Author: Ash Davidson
Genres: Historical Fiction
Pub. Date: Aug. 2021 (read Sep. 2021 on Audible)
The logging of old growth forests is a hot topic in BC these days and with all the big news stories about corporations polluting water supplies, the synopsis of this book really piqued my interest. It had two good narrators, so I decided to pick it up on Audible.
Damnation Spring combines the two issues I’ve summarized above into one big scandal. It’s the 1970’s and Rich and Colleen have lived in Damnation Grove for their entire lives, where Rich works as a tree-topper with a logging company and Colleen as a midwife. They have one son and have desperately been trying for a second, but poor Colleen keeps suffering miscarriages.
Through her work as a midwife, Colleen starts to remark that there have been a lot more complicated births, as well as infant deaths. Word starts to spread that other women have also been having miscarriages and rumours start to circulate that the pesticides the logging company sprays on the forest is potentially getting into the water supply and causing birth defects.
As an employee of the logging company and new owner of a swath of old growth forest that he’s dreamed of logging, Rich stands on one side of the scandal, while Colleen stands on the other. On top of everything, environmentalists and indigenous groups have been flooding the town arguing for the protection of the trees and threatening the way of life of this long time logging town.
To say this book tries to tackle a lot of issues would be an understatement. The problem was that I don’t think the author really did justice to any of them. This was actually the perfect setting for a story of such depth because so many of these issues are often related. I did really like the inclusion of the local First Nations band, who argued for the protection of the trees and waterways despite the terrible racism and abuse they suffered. I thought the idea of blending all of these issues into one was really smart and multi-faceted, it just wasn’t executed quite as well as I would have liked.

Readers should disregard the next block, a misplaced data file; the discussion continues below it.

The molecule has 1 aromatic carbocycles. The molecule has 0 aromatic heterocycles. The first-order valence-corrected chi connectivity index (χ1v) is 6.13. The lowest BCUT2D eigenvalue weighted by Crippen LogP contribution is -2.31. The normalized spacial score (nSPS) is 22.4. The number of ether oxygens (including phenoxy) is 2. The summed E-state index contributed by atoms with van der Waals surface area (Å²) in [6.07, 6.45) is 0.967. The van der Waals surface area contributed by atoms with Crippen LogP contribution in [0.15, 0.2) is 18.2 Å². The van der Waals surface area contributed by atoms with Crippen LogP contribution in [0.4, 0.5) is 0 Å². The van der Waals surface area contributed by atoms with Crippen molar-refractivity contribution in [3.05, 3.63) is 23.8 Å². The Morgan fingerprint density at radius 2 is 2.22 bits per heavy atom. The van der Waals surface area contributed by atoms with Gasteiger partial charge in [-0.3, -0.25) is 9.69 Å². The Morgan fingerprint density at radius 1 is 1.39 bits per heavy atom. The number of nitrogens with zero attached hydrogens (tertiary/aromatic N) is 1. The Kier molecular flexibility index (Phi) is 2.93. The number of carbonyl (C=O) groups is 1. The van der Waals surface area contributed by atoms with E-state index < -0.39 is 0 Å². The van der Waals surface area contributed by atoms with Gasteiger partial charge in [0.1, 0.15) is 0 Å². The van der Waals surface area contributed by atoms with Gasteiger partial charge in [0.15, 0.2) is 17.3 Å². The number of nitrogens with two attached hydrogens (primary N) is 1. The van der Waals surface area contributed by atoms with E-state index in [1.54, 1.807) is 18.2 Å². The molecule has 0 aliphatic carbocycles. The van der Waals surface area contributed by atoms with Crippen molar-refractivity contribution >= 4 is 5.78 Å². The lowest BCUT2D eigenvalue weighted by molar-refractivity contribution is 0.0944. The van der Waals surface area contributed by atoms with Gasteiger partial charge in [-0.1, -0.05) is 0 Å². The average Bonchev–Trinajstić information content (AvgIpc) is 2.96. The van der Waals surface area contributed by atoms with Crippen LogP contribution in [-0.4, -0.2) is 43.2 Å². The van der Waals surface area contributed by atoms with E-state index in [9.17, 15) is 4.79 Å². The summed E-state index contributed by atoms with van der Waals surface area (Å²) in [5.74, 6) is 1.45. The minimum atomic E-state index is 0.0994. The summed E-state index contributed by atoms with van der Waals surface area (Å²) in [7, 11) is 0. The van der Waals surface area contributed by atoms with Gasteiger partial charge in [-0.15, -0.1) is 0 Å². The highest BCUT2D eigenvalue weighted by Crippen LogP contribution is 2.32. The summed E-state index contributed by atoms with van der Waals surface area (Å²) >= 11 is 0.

My primary criticism would actually be that this book was too long, although that’s not quite right, it’s not so much that it’s too long, but that the author didn’t really focus on the right aspects of the story. Now this is just my opinion, but the author spent a lot of time talking about logging that I just didn’t care to read. There is so much time dedicated to the logging company, the company drama, and waxing on and off about logging techniques. I just didn’t really care about any of it. I totally got and appreciated that this was a logging town and that it was the community members entire livelihood. Despite popular opinion that we shouldn’t be logging old growth forests (agree), I could still empathize with the community. I 100% bought into Rich’s dream of wanting to log the 24/7 tree, I understood why and yes, I felt bad for him. But this was the smaller part of why I wanted to read this book.
Sadly I felt Davidson just didn’t spend enough time on the whole ‘poisoning-the-water-supply’ angle. I felt like most of the book was an expose about uncovering the water pollution, versus a fight to stop it. This is covered to a certain degree, those who stood up against the spraying were definitely ostracized, but generally I found the conclusion of this plot point to be unsatisfying. It almost felt like the resolution of the two issues were tangential to one another. By which I mean, the pesticides issue was only solved because of the duplicity of the logging company selling out to the Park, negating the need for spraying. It made me question what was even the point of me reading this entire story when at the end of the day, it was still the logging company ultimately calling the shots. . It just made me feel like this was a book about logging, with all the other conflicts thrown in just for the drama of it, rather than the reverse. Likewise, I thought it should have ended earlier and felt there was some unnecessary drama thrown in at the end that didn’t really add to the story.
I did still enjoy the book, but honestly, I think I’d rather just go read some non-fiction about it instead, because we know there’s enough drama surrounding these topics that there’s no need to have to make it up.
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